Welcome to our Reading Comprehension section!
To help you make the most of these lessons, make sure you study the Barriers to Study booklet first. It is available online, free of charge.
Use a good and simple dictionary while reading and answering questions.
Reading comprehension is an important skill, and it is not acquired by skimming over content and guessing the meanings of words and sentences.
It is acquired by reading and understanding the words and concepts in your text.
Here you can find many interesting lessons with reading texts (and photos for illustration) in intermediate English, followed by reading comprehension exercises.
An important part of practice is collocation practice.
Do you sometimes ask yourself if you have used the best word for what you want to say, or is another one more suitable?
For example: do you want to say "He came in quietly" or "He came in silently"?
A collocation is a combination of words that is used together frequently. It's actually a common phrase.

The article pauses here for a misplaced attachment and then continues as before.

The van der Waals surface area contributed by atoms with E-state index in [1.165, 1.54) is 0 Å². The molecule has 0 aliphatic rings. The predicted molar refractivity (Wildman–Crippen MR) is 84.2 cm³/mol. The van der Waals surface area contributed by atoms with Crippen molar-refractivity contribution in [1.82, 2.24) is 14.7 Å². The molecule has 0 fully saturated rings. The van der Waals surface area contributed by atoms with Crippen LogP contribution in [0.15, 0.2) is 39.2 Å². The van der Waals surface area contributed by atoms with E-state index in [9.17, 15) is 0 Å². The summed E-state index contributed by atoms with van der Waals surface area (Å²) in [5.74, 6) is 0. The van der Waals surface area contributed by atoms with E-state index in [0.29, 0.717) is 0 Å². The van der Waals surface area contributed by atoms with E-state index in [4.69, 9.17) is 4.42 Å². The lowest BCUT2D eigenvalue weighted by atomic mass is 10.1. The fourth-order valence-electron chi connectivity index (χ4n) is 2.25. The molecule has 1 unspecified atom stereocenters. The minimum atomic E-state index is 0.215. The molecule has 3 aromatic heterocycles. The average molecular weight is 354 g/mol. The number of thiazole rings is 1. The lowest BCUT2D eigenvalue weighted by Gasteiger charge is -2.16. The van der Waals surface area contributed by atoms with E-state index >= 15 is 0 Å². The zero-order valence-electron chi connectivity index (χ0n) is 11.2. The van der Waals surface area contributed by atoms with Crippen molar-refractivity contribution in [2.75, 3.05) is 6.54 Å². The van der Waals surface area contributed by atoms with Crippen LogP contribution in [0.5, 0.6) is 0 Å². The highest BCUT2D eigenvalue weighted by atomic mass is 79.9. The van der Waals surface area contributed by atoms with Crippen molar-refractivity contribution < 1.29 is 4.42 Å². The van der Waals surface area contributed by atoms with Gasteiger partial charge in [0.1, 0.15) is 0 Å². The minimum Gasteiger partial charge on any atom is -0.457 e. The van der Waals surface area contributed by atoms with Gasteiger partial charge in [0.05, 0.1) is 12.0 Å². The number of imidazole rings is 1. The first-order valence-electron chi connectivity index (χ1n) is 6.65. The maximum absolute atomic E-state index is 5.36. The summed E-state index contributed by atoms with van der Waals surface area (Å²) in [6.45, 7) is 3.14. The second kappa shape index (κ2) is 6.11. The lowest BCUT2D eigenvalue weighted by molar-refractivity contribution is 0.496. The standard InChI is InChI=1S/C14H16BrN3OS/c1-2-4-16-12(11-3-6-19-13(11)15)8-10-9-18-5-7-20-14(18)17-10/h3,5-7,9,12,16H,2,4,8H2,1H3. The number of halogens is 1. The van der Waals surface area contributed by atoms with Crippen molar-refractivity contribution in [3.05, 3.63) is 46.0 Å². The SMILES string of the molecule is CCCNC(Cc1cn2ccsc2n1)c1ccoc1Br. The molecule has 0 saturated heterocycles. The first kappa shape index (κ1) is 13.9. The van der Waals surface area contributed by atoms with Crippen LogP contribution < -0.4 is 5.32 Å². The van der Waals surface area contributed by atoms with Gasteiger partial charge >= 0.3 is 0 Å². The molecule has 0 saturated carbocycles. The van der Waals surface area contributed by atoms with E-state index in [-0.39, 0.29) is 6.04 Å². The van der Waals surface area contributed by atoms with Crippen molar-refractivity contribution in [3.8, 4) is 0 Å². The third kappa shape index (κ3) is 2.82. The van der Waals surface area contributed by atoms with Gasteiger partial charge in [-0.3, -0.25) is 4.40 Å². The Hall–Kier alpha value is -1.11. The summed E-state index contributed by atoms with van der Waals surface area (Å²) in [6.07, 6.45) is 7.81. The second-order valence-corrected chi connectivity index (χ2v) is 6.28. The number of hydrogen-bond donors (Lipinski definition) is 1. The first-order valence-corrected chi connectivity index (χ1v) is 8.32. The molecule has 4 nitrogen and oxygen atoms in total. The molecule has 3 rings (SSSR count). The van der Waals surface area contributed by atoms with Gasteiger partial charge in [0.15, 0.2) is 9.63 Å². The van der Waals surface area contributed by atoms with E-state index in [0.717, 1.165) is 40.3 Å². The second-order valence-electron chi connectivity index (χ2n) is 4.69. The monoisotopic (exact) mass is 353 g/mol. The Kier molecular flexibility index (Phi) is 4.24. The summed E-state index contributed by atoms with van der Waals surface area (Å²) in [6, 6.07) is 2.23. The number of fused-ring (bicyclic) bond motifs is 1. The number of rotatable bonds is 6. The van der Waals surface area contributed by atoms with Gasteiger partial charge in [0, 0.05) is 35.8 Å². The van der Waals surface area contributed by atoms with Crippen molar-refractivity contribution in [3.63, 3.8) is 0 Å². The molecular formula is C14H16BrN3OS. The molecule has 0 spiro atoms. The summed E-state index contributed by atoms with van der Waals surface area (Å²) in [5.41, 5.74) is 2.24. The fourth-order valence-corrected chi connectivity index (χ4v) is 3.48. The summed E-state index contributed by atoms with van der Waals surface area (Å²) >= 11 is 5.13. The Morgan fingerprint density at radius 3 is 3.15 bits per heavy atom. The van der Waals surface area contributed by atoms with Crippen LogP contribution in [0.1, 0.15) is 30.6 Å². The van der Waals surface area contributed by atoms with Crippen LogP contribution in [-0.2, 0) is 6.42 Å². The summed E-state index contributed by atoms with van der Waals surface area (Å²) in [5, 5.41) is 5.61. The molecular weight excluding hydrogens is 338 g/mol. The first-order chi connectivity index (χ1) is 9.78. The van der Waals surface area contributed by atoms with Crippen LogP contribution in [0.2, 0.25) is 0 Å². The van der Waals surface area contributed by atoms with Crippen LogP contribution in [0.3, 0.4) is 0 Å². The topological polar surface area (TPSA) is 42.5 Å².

For example: "commit a crime" is a typical combination of words in English. You could say "make a crime," and it wouldn't be incorrect, but many people tend to use these words together, and it sounds right to a native. So "commit a crime" is a collocation.
Another example: we say "heavy traffic" not "strong traffic," and so forth.
Here are some more examples of collocations:
There are many collocations in English. The better you use them, the more NATURAL your English becomes.
Most of the lessons in this section include collocation practice to help students practice this vital skill.